17 17December 19, 2005Greg Landsberg - Out-of-this-World Physics: From Particles to Black Holes Collider Signatures for Large ED Kaluza-Klein gravitons couple to the energy-momentum tensor, and therefore contribute to most of the SM processes For Feynman rules for G KK see: [Han, Lykken, Zhang, PRD 59, (1999)] [Giudice, Rattazzi, Wells, NP B544, 3 (1999)] Since graviton can propagate in the bulk, energy and momentum are not conserved in the G KK emission from the point of view of our 3+1 space-time Depending on whether the G KK leaves our world or remains virtual, the collider signatures include single photons/Z/jets with missing E T or fermion/vector boson pair production Graviton emission: direct sensitivity to the fundamental Planck scale M D Virtual effects: sensitive to the ultraviolet cutoff M S, expected to be ~M D (and likely < M D ) The two processes are complementary Real Graviton Emission Monojets at hadron colliders G KK g q q g g g Single VB at hadron or e + e - colliders G KK V V V V Virtual Graviton Effects Fermion or VB pairs at hadron or e + e - colliders V V G KK f f f f

18 18December 19, 2005Greg Landsberg - Out-of-this-World Physics: From Particles to Black Holes L’EPilogue (Large ED) Experiment eeee   qqf  WWZZ Combined ALEPH / /0.46 (bb) /1.00 (<189) DELPHI /0.76 (ff) (<202) L /1.1 (<202) OPAL /1.03 (<209) Color coding  184 GeV  189 GeV >200 GeV =-1 =+1 GL Virtual Graviton Exchange ee  Gee  Ge  e   ZG Experiment n=2n=3n=4n=5n=6n=2n=3n=4n=5n=6 ALEPH DELPHI L OPAL LEP Combined: 1.2/1.1 TeV All limits are in TeV

19 19December 19, 2005Greg Landsberg - Out-of-this-World Physics: From Particles to Black Holes Colliders: Graviton Emission ee   + G KK at LEP  + ME T final state M P > TeV (ADLO), for n=2…7 qq/gg  q/g + G KK at the Tevatron jets + ME T final state Z( )+jets is irreducible background Challenging signature due to large instrumental backgrounds from jet mismeasurement, cosmics, etc. DØ pioneered this search and set limits [PRL, (2003)] M P > TeV for n=2…7 Later, CDF achieved slightly better limits Expected reach for Run II/LHC: Theory: [Giudice, Rattazzi, Wells, Nucl. Phys. B544, 3 (1999) and corrected version, hep-ph/ ] [Mirabelli, Perelstein, Peskin, PRL 82, 2236 (1999)] nM D reach, Run I M D reach, Run II M D reach, LHC 100 fb GeV1400 GeV8.5 TeV 3950 GeV1150 GeV6.8 TeV 4850 GeV1000 GeV5.8 TeV 5700 GeV900 GeV5.0 TeV [PRL 90, (2003)] G KK g q q 85 pb -1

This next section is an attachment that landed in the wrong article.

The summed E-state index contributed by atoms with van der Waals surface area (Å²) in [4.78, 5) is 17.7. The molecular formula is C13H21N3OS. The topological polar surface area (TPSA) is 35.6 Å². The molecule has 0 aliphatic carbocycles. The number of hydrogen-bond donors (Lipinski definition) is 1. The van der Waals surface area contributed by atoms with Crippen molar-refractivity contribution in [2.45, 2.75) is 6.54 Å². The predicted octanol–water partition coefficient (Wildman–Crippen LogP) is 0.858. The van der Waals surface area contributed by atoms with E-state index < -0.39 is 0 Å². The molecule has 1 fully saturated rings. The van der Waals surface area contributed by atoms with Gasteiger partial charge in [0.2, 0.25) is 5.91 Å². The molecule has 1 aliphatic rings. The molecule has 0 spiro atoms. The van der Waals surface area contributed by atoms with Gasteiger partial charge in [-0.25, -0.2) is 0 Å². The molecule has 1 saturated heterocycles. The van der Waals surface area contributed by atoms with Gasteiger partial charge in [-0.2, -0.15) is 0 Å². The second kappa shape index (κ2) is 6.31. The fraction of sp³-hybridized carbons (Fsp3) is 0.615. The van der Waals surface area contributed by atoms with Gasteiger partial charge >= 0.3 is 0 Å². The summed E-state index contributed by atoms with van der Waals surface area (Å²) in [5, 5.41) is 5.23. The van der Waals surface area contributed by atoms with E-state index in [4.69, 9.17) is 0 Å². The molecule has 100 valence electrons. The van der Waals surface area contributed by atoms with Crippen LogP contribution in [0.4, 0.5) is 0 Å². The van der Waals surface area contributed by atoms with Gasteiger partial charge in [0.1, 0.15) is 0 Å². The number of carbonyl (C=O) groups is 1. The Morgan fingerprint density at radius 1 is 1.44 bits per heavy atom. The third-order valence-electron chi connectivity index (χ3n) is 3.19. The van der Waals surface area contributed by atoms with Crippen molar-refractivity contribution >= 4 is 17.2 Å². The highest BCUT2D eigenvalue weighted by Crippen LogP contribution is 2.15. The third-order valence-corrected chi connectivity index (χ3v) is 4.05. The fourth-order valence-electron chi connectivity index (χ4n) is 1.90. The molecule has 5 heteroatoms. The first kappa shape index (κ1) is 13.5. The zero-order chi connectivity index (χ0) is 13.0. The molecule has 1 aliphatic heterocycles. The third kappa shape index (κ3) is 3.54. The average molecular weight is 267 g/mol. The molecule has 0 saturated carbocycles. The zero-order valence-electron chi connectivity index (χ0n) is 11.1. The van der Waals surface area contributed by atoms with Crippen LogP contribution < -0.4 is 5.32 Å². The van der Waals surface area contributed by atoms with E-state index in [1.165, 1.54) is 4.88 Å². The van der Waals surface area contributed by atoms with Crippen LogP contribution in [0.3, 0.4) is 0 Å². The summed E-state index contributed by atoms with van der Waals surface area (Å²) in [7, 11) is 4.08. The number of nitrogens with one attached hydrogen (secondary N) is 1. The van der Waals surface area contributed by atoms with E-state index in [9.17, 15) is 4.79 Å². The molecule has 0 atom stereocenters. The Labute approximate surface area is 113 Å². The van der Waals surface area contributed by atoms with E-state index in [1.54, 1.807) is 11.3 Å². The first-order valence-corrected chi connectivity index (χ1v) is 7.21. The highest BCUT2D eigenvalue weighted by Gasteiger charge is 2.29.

20 20December 19, 2005Greg Landsberg - Out-of-this-World Physics: From Particles to Black Holes Tevatron: Virtual Graviton Effects Expect an interference with the SM fermion or boson pair production High-mass, low |cos   | tail is a characteristic signature of LED [Cheung, GL, PRD (2000)] Best limits on the effective Planck scale come from new DØ Run II data: M Pl > TeV (n=2-7) Combined with the Run I DØ result: M Pl > TeV – tightest to date Sensitivity in Run II and at the LHC: V V G KK f f f f Run II, 200 pb -1

21 21December 19, 2005Greg Landsberg - Out-of-this-World Physics: From Particles to Black Holes Interesting Candidate Events While the D Ø data are consistent with the SM, the two highest- mass candidates have anomalously low value of cos  * typical of ED signal: Event Callas: M ee = 475 GeV, cos  * = 0.01 Event Farrar: M  = 436 GeV, cos  * = 0.03

22 22December 19, 2005Greg Landsberg - Out-of-this-World Physics: From Particles to Black Holes Intermediate-size extra dimensions with  TeV -1 radius Introduced by Antoniadis [PL B246, 377 (1990)] in the string theory context; used by Dienes, Dudas, Gherghetta [PL B436, 55 (1998)] to allow for low-energy unification Expect Z KK, W KK, g KK resonances at the LHC energies At lower energies, can study effects of virtual exchange of the Kaluza-Klein modes of vector bosons Current indirect constraints come from precision EW measurements: 1/r ~ 6 TeV No dedicated experimental searches at colliders to date Antoniadis, Benaklis, Quiros [PL B460, 176 (1999)] Z KK TeV -1 Extra Dimensions

23 23December 19, 2005Greg Landsberg - Out-of-this-World Physics: From Particles to Black Holes First Dedicated Search for TeV -1 Extra Dimensions While the Tevatron sensitivity is inferior to indirect limits, it explores the effects of virtual KK modes at higher energies, i.e. complementary to those in the EW data D Ø has performed the first dedicated search of this kind in the dielectron channel based on 200 pb -1 of Run II data (Z KK,  KK  e + e - ) The 2D-technique similar to the search for ADD effects in the virtual exchange yields the best sensitivity in the DY production [Cheung, GL, PRD 65, (2002)] Data agree with the SM predictions, which resulted in the following limit: 1/R > % CL R < 1.75 x m 200 pb -1, e + e - Event Callas Interference effect 1/R = 0.8 TeV

24 24December 19, 2005Greg Landsberg - Out-of-this-World Physics: From Particles to Black Holes Randall-Sundrum Model Observables Need only two parameters to define the model: k and r c Equivalent set of parameters: The mass of the first KK mode, M 1 Dimensionless coupling Drell-Yan at the LHC M1M1 Davoudiasl, Hewett, Rizzo [PRD 63, (2001)] To avoid fine-tuning and non- perturbative regime, coupling can’t be too large or too small 0.01 ≤ ≤ 0.10 is the expected range Gravitons are narrow Expected Run II sensitivity in DY

25 25December 19, 2005Greg Landsberg - Out-of-this-World Physics: From Particles to Black Holes First Search for RS Gravitons Already better limits than sensitivity for Run II, as predicted by phenomenologists! Assume fixed K-factor of 1.3 for the signal The tightest limits on RS gravitons to date [PRL 95, (2005)]